The 2% floor in gilt rates, set by HM Revenue & Customs in 2011, should be lifted to 3% or 4% to ease financial pressure on pensioners in drawdown, a provider has said.
Rowanmoor Pensions said many pensioners are facing huge drops in retirement incomes from next month, as gilt levels fall to their lowest possible level of 2%.
The firm explained falling gilt yields severely reduce the amount that can be drawn from a fund under capped drawdown. A 70-year-old male can expect to face a reduction of about 9% in income per 1% reduction in gilt yields, Rowanmoor said.
August's rate is more than 3% lower than the 5.25% rate of August 2007. Pensioners who took an unsecured pension in August 2007 will be "severely affected" and see a considerable drop in income at their five year review, set for next month.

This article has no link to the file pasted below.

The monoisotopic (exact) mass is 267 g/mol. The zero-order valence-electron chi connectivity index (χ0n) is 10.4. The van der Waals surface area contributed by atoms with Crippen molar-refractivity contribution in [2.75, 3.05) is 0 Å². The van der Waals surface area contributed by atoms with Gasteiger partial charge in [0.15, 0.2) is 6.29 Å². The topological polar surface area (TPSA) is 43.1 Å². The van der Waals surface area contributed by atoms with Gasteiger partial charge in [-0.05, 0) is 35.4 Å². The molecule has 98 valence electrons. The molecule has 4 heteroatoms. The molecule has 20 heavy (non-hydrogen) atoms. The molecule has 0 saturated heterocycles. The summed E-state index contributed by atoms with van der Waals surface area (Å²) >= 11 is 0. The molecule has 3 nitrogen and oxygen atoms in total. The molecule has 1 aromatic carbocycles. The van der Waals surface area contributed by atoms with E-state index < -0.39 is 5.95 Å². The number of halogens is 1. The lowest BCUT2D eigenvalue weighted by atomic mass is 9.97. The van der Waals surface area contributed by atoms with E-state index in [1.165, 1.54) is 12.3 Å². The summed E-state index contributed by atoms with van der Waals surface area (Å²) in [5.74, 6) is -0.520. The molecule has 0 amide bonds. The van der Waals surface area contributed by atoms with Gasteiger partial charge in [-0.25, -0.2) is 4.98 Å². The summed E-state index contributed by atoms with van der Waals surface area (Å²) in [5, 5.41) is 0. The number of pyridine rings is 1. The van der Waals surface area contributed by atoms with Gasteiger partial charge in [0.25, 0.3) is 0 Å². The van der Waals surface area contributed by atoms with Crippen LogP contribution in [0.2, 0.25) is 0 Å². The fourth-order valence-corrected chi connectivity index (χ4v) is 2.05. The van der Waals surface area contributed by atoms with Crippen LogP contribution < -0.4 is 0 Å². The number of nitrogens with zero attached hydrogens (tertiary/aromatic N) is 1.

Rowanmoor said male pensioners in self-invested personal pensions (SIPPs) and Family SIPP schemes would be even worse off when gender neutrality starts in December.
The rule means all mortality rates for pension schemes with no sponsoring employer will be changed to become gender neutral. It is thought rates will improve for women and worsen for men.
The fall in gilt rates comes on top of changes implemented in April last year when the government reduced drawdown income from 120% of the GAD rate under unsecured pensions to 100% under capped drawdown.
David Downie, director of actuarial services at Rowanmoor Pensions, said the seriousness of the situation faced by drawdown pensioners "cannot be exaggerated".
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